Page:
Instead of relying on Cantor’s countability argument we can go back to Liouville’s earlier proofs. These make it possible to explicitly construct transcendental numbers and are therefore, from the number-theoretic point of view, more interesting than Cantor’s proof. They also avoid the intuitionist objections mentioned above – though perhaps not completely so, as they do make use of the Mean Value Theorem from elementary calculus.

Liouville’s methods derive from an investigation of
Joseph Liouville
the problem of approximating real numbers by rationals. Let $\alpha \in \mathbb{R}$; we wish to ask how closely $\alpha$ can be approximated by rational numbers $p / q$. That is, we want to know how small
can be made by a suitable choice of the rational $p / q$. Unfortunately, this problem is too easy to be of any interest: as the rationals are dense in $\mathbb{R}$, the difference (3.4), for any $\alpha$, can be made as small as desired by chonsing a large value of $q$ and an appropriate $p$. Specifically, if we want the difference to be smaller than a positive number $\varepsilon$, we choose $q>1 / 2 \varepsilon$ and let $p$ be the closest integer to $q \alpha$. Then
|q \alpha-p| \leq \frac{1}{2} \quad \Rightarrow \quad\left|\alpha-\frac{p}{q}\right| \leq \frac{1}{2 q}<\varepsilon .
This observation, though not very interesting in itself, may suggest a more significant approach, namely, to insist that the closeness of approximation should depend on the denominator of the approximating fraction. In other words, we shall be interested in a fairly weak approximation if it is given by a fraction with very small denominator, whereas if the denominator is large we shall expect the approximation to be exceptionally close. One way to achieve this is to try to solve an inequality such as
where $\alpha$ is a given real number and we seek rational $p / q$. In this case, if we are forced to choose a large value of $q$, we do at least know that the approximation is much closer than we had previously with
\left|\alpha-\frac{p}{q}\right| \leq \frac{1}{2 q} .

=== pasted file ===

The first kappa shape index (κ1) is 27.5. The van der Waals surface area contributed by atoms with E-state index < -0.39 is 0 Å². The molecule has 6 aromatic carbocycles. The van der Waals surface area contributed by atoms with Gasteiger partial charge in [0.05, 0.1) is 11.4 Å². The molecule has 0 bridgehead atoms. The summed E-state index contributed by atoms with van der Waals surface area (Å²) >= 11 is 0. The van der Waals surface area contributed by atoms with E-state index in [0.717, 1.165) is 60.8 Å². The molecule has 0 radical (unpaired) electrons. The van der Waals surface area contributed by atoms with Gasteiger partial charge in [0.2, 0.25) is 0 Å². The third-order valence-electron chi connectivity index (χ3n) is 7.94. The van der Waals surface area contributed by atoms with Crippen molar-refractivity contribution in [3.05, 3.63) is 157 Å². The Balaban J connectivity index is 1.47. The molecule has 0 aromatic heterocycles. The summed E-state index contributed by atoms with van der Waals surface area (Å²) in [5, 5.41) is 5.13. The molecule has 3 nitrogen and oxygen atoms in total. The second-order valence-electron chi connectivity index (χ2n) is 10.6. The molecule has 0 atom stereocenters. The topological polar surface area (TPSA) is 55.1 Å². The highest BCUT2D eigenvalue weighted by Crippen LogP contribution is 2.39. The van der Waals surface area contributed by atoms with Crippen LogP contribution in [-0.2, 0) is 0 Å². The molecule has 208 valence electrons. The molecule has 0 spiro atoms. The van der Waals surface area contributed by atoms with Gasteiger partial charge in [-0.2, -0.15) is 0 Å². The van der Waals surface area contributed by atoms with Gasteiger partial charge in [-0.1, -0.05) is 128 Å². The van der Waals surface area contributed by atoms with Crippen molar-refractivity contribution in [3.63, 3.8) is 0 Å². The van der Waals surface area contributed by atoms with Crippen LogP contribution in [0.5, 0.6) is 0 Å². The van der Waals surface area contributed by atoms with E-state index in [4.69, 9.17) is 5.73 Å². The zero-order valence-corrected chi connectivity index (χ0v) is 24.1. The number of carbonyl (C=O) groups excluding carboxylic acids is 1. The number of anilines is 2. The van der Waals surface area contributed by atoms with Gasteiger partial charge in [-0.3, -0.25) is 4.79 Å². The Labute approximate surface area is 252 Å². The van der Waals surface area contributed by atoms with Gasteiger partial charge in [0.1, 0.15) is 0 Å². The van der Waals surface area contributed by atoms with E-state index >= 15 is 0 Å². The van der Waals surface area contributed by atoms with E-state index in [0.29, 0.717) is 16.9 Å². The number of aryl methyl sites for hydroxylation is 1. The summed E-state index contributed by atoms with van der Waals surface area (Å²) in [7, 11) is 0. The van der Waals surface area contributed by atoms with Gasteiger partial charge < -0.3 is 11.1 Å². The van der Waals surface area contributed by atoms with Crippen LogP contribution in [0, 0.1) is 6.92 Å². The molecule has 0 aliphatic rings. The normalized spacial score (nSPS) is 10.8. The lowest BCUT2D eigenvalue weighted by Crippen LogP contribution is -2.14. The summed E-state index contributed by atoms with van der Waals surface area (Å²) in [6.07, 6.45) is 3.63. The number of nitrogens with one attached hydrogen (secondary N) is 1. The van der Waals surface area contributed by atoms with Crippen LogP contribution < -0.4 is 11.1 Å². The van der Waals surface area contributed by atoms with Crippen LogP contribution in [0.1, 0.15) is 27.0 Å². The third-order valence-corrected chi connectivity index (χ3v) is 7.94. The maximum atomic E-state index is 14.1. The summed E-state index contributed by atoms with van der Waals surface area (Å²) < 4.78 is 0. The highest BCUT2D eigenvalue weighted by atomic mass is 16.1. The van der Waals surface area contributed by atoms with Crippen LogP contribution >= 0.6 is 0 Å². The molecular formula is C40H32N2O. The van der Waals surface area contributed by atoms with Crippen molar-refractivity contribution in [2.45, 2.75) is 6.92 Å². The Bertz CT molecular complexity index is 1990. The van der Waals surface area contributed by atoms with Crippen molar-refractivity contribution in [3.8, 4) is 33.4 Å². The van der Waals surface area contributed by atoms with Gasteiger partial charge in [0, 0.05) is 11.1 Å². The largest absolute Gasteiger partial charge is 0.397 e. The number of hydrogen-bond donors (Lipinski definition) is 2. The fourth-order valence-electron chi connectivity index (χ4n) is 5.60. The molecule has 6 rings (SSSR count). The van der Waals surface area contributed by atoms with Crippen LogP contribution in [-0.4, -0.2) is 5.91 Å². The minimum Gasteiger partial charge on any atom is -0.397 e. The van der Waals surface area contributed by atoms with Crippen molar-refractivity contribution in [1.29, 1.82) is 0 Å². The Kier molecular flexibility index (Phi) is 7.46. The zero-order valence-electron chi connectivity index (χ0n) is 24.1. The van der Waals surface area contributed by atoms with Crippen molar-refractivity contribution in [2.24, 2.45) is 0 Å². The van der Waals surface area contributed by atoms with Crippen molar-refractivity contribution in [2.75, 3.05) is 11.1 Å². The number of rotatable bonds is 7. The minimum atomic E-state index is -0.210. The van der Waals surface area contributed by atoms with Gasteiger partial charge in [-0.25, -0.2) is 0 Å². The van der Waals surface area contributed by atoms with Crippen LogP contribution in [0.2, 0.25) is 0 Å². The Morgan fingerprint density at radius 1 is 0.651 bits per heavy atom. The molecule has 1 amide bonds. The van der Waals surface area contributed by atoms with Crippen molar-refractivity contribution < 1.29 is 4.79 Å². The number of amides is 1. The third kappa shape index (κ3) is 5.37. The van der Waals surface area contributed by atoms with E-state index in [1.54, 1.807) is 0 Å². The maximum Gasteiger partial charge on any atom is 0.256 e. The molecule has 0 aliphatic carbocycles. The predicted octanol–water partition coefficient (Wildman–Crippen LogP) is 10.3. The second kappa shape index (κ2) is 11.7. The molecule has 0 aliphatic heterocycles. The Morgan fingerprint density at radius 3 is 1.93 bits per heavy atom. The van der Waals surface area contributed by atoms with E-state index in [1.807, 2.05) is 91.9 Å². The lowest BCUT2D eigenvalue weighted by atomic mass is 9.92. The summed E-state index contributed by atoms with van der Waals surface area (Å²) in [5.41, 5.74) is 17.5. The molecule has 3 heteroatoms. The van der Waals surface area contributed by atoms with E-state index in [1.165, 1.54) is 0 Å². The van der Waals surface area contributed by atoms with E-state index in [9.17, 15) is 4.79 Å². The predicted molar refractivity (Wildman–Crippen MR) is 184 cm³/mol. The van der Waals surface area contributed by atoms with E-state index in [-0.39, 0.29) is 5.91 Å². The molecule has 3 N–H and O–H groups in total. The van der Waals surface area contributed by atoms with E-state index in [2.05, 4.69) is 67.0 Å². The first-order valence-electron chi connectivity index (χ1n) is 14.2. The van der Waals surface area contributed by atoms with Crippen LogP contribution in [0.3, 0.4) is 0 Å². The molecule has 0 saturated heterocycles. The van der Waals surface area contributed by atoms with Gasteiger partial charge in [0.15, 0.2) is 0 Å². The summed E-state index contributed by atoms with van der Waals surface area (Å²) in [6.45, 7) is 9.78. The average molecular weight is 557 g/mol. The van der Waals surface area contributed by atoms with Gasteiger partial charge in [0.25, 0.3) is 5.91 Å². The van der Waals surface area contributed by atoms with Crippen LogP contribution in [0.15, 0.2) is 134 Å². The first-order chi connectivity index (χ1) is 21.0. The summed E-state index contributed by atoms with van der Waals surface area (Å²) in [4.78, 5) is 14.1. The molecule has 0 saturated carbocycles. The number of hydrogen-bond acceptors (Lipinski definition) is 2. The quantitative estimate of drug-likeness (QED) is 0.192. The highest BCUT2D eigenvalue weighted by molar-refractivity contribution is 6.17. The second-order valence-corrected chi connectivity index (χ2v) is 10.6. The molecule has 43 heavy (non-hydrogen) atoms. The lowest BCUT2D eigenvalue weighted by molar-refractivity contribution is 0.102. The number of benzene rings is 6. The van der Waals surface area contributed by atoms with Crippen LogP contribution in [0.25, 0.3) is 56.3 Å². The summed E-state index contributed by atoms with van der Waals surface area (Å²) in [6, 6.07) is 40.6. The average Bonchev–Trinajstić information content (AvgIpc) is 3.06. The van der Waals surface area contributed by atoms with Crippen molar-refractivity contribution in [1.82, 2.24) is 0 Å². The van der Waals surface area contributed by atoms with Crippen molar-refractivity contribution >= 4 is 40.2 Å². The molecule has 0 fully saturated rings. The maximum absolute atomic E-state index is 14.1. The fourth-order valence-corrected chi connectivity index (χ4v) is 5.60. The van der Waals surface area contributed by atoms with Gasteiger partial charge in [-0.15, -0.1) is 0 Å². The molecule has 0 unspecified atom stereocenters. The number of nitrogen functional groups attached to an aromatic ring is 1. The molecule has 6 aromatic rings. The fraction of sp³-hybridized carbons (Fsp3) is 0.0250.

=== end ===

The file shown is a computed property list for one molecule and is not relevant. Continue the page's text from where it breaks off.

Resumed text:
数学代写|数论作业代写number theory代考|MATH3170




请注意,到目前为止,我们只看到了 4 次以内的代数数。是否存在任意高次的代数数这一点尚不清楚。例如,如果我们要考虑具有实数(而不是有理数)系数的多项式,那么就不会有次数大于 2 的不可约多项式。因此,这种情况下的情况非常简单:所有实数都是代数的(超过R) 的次数为 1 ,并且所有非实复数都是代数的(超过R) 度 2 。复数中不会有更高次的代数数,也不会有超越数。

超越数的存在首先由 Joseph Liouville 证明,他试图证明和不是代数数。他未能实现这一目标,但取得的成就足以让他在 1844 年(并在 1851 年再次使用不同的技术)给出超越数的具体例子。三十年后,Georg Cantor 给出了一个完全不同的证明:一个可能更简单的证明,因为它没有提供任何超越数的具体例子,就数论而言可能不知何故与重点无关。我们将从 Cantor 的证明开始。

康托尔简单地通过证明在某种意义上存在比代数数更复杂的数来证明超越数的存在。具体来说,复数集是不可数的——这直接由康托尔在 1874 年证明的实数的不可数性得出——而正如我们现在将要证明的那样,(复数)代数数集是可数的。
首先,一个稍微非正式的证明。回想一下,根据定义,代数数(几乎)是具有整数系数的非零多项式的根。将任何此类多项式的高度定义为其系数的绝对值的最大值:也就是说,如果F(和)=一种n和n+一种n−1和n−1+⋯+一种1和+一种0所有一种k整数和一种n≠0, 然后

任何多项式的高度F≠0是一个正整数。让米是一个正整数并考虑所有多项式F和你⁡F+H(F)=米. 任何此类多项式的次数都小于米因此至多米非零系数;这些系数中的每一个都是来自−米到米. 因此,数量F令人满意你⁡F+H(F)=米最多是(2米+1)米因此是有限的。所以我们可以构造一个所有非零多项式的列表从写下度加高度等于 1 的那些,然后是度加高度等于 2 的那些,依此类推。我们现在可以写下列表中第一个多项式的所有根,然后是第二个多项式的所有根,依此类推;删除此列表中的任何重复项,我们列出了所有(实数和复数)代数数各一次。由于代数数集可以排列在列表中,因此它是可数的,因此不能包括所有复数。因此超越数存在。


我们可以回到 Liouville 的早期证明,而不是依赖 Cantor 的可数性论 证。这些使得显式构造超越数成为可能,因此,从数论的角度来看, 比康托尔的证明更有趣。他们还避免了上面提到的直觉主义者的反对 意见一一㞔管可能不完全如此,因为他们确实利用了初等微积分中的 中值定理。
Liouville 的方法源自对 Joseph Liouville的调查 $(1809-1882)$
用有理数逼近实数的问题。让 $\alpha \in \mathbb{R}$; 我们想问问有多近 $\alpha$ 可以用有理 数来近似 $p / q$. 也就是说,我们想知道有多小
可以通过合理的理性选择来做出 $p / q$. 不幸的是,这个问题太简单了, 没有人感兴趣: 因为有理数密集 $\mathbb{R}$, 差值 (3.4),对于任何 $\alpha$ ,可以通过选 择较大的值来尼可能小 $q$ 和一个适当的 $p$. 具体来说,如果我们㳍望差值 小于正数 $\varepsilon$ ,我们选择 $q>1 / 2 \varepsilon$ 然后让 $p$ 是最接近的整数 $q \alpha$. 然后
|q \alpha-p| \leq \frac{1}{2} \Rightarrow\left|\alpha-\frac{p}{q}\right| \leq \frac{1}{2 q}<\varepsilon .
这个观察本身虽然不是很有趣,但可能暗示了一种更重要的方法,即 坚持近似的接近程度应取决于近似分数的分母。换句话说,如果分母 非常小的分数给出了一个相当弱的近似值,我们将对其感兴趣,而如 果分母很大,我们将期望近似值非常接近。实现这一目标的一种方法 是尝试解决不等式,例如
在哪里 $\alpha$ 是一个给定的实数,我们寻求理性 $p / q$. 在这种情况下,如果 我们被迫选择较大的值 $q$ ,我们至少知道近似值比我们之前用的更接近
\left|\alpha-\frac{p}{q}\right| \leq \frac{1}{2 q}

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术语 广义线性模型(GLM)通常是指给定连续和/或分类预测因素的连续响应变量的常规线性回归模型。它包括多元线性回归,以及方差分析和方差分析(仅含固定效应)。